Downloading Drivers from Manufacturer’s website
  3. Here, after locating the driver, you will have several download options (for example, of different Windows versions, etc.). Select the one which you think will fit your case and download it to an accessible location.
  4. Now, you can either double-click the executable to install the driver directly and if this doesn’t work, you can navigate to the device manager again, right-click on the device and select Update Driver.
  5. Now, select Browse my computer for driver software and navigate to the downloaded driver.
  6. After installing the driver, restart your computer and check if the issue is resolved.

Solution 2: Disabling Driver Enforcement through Command Prompt

There are usually two methods through which you can disable driver enforcement. One where we disable it using your command prompt and another where we disable it using the startup options. We will go with the first method first as it is more easy and efficient. Make sure that you are logged in as an administrator on your computer before proceeding.

  1. Press Windows + S, type “command prompt” in the dialogue box, right-click on the application and select Run as administrator.
  2. Once in the command prompt, execute the following command:
bcdedit /set loadoptions DDISABLE_INTEGRITY_CHECKS & bcdedit /set testsigning on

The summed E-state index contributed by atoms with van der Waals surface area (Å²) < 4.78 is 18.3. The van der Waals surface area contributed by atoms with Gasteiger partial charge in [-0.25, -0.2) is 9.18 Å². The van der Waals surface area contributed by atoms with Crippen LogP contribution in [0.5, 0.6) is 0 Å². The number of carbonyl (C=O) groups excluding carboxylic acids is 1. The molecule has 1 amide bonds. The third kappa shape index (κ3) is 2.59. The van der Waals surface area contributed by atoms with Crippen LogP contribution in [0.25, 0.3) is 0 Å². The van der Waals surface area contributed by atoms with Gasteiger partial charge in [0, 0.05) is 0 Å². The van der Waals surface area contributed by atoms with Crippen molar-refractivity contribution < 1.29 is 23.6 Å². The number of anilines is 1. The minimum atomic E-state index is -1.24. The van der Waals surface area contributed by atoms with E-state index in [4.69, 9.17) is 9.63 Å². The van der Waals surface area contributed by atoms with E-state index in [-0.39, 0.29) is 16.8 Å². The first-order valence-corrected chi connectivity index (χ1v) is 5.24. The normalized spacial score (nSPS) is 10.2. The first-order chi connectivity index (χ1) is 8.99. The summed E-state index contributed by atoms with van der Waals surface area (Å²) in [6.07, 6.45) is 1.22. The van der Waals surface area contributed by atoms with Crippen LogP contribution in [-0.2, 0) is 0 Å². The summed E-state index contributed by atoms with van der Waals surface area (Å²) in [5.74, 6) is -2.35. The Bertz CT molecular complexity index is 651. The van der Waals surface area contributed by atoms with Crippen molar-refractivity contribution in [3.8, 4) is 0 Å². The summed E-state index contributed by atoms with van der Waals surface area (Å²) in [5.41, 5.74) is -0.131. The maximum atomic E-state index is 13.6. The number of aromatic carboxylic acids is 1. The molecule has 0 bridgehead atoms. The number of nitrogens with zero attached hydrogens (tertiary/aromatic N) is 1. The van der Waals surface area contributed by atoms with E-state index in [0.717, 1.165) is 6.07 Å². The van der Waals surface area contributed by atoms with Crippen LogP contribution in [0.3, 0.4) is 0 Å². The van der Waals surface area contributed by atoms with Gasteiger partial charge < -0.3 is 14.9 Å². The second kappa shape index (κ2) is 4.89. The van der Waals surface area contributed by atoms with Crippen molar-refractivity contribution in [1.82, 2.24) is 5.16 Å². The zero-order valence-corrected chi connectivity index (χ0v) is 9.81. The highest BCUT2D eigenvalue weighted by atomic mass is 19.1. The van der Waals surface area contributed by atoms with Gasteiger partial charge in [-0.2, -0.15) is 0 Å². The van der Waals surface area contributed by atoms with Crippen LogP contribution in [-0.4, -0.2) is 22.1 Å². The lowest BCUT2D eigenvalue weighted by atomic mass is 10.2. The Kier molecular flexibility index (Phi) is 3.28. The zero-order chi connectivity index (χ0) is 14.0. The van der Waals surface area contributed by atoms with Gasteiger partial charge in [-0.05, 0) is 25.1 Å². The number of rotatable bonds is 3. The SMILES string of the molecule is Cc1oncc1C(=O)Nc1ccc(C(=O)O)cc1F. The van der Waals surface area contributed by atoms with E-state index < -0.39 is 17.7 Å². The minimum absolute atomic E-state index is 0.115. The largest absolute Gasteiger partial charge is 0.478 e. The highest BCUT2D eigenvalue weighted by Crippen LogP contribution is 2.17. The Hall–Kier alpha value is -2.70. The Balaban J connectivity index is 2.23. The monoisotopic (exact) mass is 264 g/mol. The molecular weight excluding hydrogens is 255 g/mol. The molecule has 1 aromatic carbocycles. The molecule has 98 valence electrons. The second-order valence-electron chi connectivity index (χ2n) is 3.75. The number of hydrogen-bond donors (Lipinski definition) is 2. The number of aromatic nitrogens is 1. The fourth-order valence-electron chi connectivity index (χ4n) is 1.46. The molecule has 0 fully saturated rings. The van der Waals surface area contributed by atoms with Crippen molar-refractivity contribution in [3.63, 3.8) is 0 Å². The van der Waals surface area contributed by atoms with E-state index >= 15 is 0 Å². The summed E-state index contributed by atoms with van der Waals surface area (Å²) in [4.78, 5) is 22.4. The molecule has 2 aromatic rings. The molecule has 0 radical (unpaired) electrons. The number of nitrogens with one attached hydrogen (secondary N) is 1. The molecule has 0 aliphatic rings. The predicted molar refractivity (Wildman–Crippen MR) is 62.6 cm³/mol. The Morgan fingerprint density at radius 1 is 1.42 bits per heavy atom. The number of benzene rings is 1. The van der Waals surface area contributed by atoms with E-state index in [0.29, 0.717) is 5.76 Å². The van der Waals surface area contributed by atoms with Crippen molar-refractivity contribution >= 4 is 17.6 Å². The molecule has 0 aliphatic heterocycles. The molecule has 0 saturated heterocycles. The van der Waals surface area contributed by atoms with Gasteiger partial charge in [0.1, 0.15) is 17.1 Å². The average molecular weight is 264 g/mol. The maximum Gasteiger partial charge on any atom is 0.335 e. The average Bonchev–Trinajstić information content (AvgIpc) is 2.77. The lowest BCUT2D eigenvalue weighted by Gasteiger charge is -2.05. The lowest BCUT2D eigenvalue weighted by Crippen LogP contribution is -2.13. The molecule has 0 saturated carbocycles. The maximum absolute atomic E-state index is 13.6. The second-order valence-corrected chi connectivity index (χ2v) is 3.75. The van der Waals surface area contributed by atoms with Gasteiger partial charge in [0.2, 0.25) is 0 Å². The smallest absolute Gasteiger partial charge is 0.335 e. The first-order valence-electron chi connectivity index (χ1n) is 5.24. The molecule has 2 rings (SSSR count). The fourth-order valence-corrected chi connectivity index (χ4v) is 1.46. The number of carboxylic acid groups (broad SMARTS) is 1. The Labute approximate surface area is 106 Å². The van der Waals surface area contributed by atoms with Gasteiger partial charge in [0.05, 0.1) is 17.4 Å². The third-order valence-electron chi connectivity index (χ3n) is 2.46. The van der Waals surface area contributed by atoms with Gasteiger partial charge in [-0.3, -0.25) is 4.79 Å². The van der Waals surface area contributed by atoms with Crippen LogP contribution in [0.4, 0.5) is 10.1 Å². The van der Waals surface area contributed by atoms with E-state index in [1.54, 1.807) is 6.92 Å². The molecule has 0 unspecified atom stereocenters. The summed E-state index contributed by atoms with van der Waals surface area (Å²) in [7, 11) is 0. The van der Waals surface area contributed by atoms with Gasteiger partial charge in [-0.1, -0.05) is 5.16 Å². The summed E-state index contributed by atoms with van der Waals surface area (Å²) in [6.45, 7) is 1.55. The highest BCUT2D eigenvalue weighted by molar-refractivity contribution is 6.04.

Disabling Driver Enforcement through Command Prompt
  1. Now, close the command prompt and restart your computer. Now try installing the driver and see if the issue is resolved.

Solution 3: Disabling Enforcement through Startup Settings

If the above method somehow doesn’t work for you, we can move on and try to disable Driver Enforcement through the Startup settings. Windows startup settings contain several different options which allow the users to into a RE state such as safe mode etc. We will be accessing that menu and then try installing the drivers. Make sure that you are logged in as an administrator.

  1. Click on the Windows icon > Shut down or sign out > hold Shift and press Restart.
  2. This sequence will launch Windows in a recovery environment which will be a blue screen with several options. Now click the button of Troubleshoot.
    Troubleshoot – Windows RE
  3. Now click the button of Advanced options.
    Advanced Options – Windows RE
  4. From the next screen, select Startup Settings.
    Startup Settings – Windows RE
  5. Once in the startup settings, click on the Restart button to restart your computer completely.
    Restarting Computer
  6. After the computer restarts, you will see several startup settings in front of you. Click on the number 7 on your keypad which maps to Disable driver signature enforcement.
    Disable driver signature enforcement.
  7. After making the changes, your computer will be started up with digital driver signature enforcement disabled. Now you can easily install the driver which was causing problems for you.

Solution 4: Running a System File Check

If you are trying to install Microsoft verified drivers which are downloaded from the very website and are still experiencing the error message, it probably means there are some issues with your Windows files themselves. This scenario can occur when the driver enforcement module is either corrupt or is in an error configuration. Here, we can run a system file check which will scan all your installation files and look for any discrepancy from the online manifest. If there is any issue located, the problematic file will be replaced with a fresh copy.